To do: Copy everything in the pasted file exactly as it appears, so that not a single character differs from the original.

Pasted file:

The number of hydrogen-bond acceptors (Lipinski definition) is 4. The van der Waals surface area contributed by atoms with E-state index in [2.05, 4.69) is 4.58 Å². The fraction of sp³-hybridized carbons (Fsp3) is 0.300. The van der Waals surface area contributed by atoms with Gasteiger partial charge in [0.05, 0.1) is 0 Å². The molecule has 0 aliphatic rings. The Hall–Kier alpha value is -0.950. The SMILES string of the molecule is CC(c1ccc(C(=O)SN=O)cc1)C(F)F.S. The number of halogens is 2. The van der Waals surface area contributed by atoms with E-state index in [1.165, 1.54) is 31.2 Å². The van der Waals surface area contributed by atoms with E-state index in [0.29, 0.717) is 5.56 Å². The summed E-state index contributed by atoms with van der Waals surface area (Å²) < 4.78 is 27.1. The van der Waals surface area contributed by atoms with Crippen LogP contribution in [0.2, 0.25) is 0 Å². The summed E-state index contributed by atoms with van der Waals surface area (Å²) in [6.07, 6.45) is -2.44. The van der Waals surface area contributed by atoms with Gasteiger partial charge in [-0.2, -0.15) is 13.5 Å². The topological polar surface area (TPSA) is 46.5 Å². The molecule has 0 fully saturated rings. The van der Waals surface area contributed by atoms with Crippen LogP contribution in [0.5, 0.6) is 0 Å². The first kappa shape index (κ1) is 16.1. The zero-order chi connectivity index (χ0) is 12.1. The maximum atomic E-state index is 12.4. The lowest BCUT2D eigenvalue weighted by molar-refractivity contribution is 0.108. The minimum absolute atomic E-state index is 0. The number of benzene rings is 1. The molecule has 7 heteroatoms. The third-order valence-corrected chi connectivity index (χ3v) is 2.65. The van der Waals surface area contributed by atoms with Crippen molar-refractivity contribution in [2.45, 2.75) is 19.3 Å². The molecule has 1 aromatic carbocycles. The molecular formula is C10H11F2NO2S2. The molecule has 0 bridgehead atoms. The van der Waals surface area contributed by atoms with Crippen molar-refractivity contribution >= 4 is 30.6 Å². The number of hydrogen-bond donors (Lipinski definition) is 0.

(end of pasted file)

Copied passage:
The number of hydrogen-bond acceptors (Lipinski definition) is 4. The van der Waals surface area contributed by atoms with E-state index in [2.05, 4.69) is 4.58 Å². The fraction of sp³-hybridized carbons (Fsp3) is 0.300. The van der Waals surface area contributed by atoms with Gasteiger partial charge in [0.05, 0.1) is 0 Å². The molecule has 0 aliphatic rings. The Hall–Kier alpha value is -0.950. The SMILES string of the molecule is CC(c1ccc(C(=O)SN=O)cc1)C(F)F.S. The number of halogens is 2. The van der Waals surface area contributed by atoms with E-state index in [1.165, 1.54) is 31.2 Å². The van der Waals surface area contributed by atoms with E-state index in [0.29, 0.717) is 5.56 Å². The summed E-state index contributed by atoms with van der Waals surface area (Å²) < 4.78 is 27.1. The van der Waals surface area contributed by atoms with Crippen LogP contribution in [0.2, 0.25) is 0 Å². The summed E-state index contributed by atoms with van der Waals surface area (Å²) in [6.07, 6.45) is -2.44. The van der Waals surface area contributed by atoms with Gasteiger partial charge in [-0.2, -0.15) is 13.5 Å². The topological polar surface area (TPSA) is 46.5 Å². The molecule has 0 fully saturated rings. The van der Waals surface area contributed by atoms with Crippen LogP contribution in [0.5, 0.6) is 0 Å². The first kappa shape index (κ1) is 16.1. The zero-order chi connectivity index (χ0) is 12.1. The maximum atomic E-state index is 12.4. The lowest BCUT2D eigenvalue weighted by molar-refractivity contribution is 0.108. The minimum absolute atomic E-state index is 0. The number of benzene rings is 1. The molecule has 7 heteroatoms. The third-order valence-corrected chi connectivity index (χ3v) is 2.65. The van der Waals surface area contributed by atoms with Crippen molar-refractivity contribution in [2.45, 2.75) is 19.3 Å². The molecule has 1 aromatic carbocycles. The molecular formula is C10H11F2NO2S2. The molecule has 0 bridgehead atoms. The van der Waals surface area contributed by atoms with Crippen molar-refractivity contribution >= 4 is 30.6 Å². The number of hydrogen-bond donors (Lipinski definition) is 0.